in11:                  216.00 mV (min =  +0.00 V, max =  +0.00 V)  ALARM
in12:                    1.86 V  (min =  +0.00 V, max =  +0.00 V)  ALARM
in13:                    1.71 V  (min =  +0.00 V, max =  +0.00 V)  ALARM
in14:                  272.00 mV (min =  +0.00 V, max =  +0.00 V)  ALARM
fan1:                     0 RPM  (min =    0 RPM)
fan2:                  2626 RPM  (min =    0 RPM)
fan3:                     0 RPM  (min =    0 RPM)
fan4:                     0 RPM  (min =    0 RPM)
fan5:                     0 RPM  (min =    0 RPM)
SYSTIN:                 +97.0°C  (high =  +0.0°C, hyst =  +0.0°C)  sensor = thermistor
CPUTIN:                 +87.5°C  (high = +80.0°C, hyst = +75.0°C)  ALARM  sensor = thermistor
AUXTIN0:                +62.0°C  (high =  +0.0°C, hyst =  +0.0°C)  ALARM  sensor = thermistor
AUXTIN1:                +94.0°C    sensor = thermistor
AUXTIN2:                +90.0°C    sensor = thermistor
AUXTIN3:                +86.0°C    sensor = thermistor
SMBUSMASTER 0:          +85.0°C
PCH_CHIP_CPU_MAX_TEMP:   +0.0°C
PCH_CHIP_TEMP:           +0.0°C
PCH_CPU_TEMP:            +0.0°C
intrusion0:            OK
intrusion1:            ALARM
beep_enable:           disabled

Fully loaded:

  1  [||||||||||||||||||||||||||||||||||||||||                            52.9%]   Tasks: 120, 405 thr; 5 running
  2  [||||||||||||||||||||||||||||||||||||||||||||||||||||||||||||||||||||99.4%]   Load average: 7.28 6.82 6.02
  3  [||||||||||||||||||||||||||||||||||||||||||||||||||||||||||||||||||||99.4%]   Uptime: 8 days, 07:27:51
  4  [||||||||||||||||||||||||||||||||||||||||||||||||||||||||||||||||||||94.1%]
  5  [|||||||||||||||||||||||||||||||||||||||||||||||||||||||||||||||||||100.0%]
  6  [||||||||||||||||||||||||||||||||||||||||||||||||||||||||||||||||||  88.2%]
  7  [|||||||||||||||||||||||||||||||||                                   44.2%]
  8  [|||||||||||||||||||||||||||||||||||||||                             50.6%]
  Mem[|||||||||||||||||||||||||||||||||||||||||||||||||||||||       28.7G/60.8G]
  Swp[                                                                    0K/0K]

Reply to: Neural Network Back-Propagation Revisited with Ordinary Differential Equations

This article is worth reading: Neural Network Back-Propagation Revisited with Ordinary Differential Equations

I replied:

Thank you very much for this very informative article providing many links, the Python code, and the results.

According the mentioned paper from Owens + Filkin the speedup expected by using a stiff ODE solver should be two to 1,000. So your results demonstrate that the number of iterations clearly is way less than for gradient descent and all its variants. Unfortunately, the run times reported are way slower than for gradient descent. This was not expected.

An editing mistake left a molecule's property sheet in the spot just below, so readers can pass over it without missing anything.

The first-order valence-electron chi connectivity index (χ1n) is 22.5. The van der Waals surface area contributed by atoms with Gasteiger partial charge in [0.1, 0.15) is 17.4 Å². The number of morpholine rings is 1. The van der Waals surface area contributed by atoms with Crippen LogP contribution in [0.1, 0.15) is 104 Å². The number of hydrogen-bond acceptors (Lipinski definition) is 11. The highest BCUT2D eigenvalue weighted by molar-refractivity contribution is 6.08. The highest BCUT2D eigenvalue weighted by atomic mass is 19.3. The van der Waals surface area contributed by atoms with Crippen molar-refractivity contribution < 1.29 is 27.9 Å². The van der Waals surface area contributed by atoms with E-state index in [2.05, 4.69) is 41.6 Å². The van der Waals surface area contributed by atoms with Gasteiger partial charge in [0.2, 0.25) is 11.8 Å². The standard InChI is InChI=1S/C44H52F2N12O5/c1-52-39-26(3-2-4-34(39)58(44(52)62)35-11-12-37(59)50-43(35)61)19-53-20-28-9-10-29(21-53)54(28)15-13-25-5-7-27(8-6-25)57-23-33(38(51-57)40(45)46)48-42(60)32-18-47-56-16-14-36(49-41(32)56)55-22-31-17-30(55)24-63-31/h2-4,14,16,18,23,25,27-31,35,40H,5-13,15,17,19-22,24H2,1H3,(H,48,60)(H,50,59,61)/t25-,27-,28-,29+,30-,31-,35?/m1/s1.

The following factors could play a role in this:

  1. All the methods search for a local minimum (gradient should be zero, Hessian is not checked or known). They do not necessarily find a global minimum. So when these different methods are run, they each probably iterate towards different local minima. So each methods likely has done something different.
  2. I wonder why you have used the zvode solver from scipy.integrate. I would recommend vode, or even better lsoda. Your chosen tolerances are quite high (atol=1e-8, rtol=1e-6), at least for the beginning. These high tolerances may force smaller step-sizes than actually required. In particular, as the start-values are random, there seems to be no compelling reason to use these strict tolerances right from the start. Also it is known, that strict tolerances might lead the ODE code to use higher order BDF which in turn are not stable enough for highly stiff ODEs. Only BDF up to order 2 are A-stable. So atol=1e-4, rtol=1e-4 might show different behaviour.
  3. Although it is expected that the resulting ODE is stiff, it might be the case that in your particular setting the system was only very mildly stiff. Your charts give some indications of that, at least in the beginning. This can be checked by simply re-running with a non-stiff code, e.g., like dopri5. Again with lower tolerances.
  4. As can be seen in your chart, above learning accuracy 80% the ODE solver takes a huge number of steps. It would be interesting to know whether at this stage there are many Jacobian evaluations for the ODE solver, or whether there are many rejected steps due to Newton convergence failures within the ODE code.
  5. scipy.integrate apparently does not allow for automatic differentiation. Therefore the ODE solver must resort to numerical differencing for evaluating the Jacobian, which is very slow. So using something like Zygote might improve here.

I always wondered why the findings from Owens+Filkin where not widely adopted. Your paper provides an answer, although a negative one. Taking into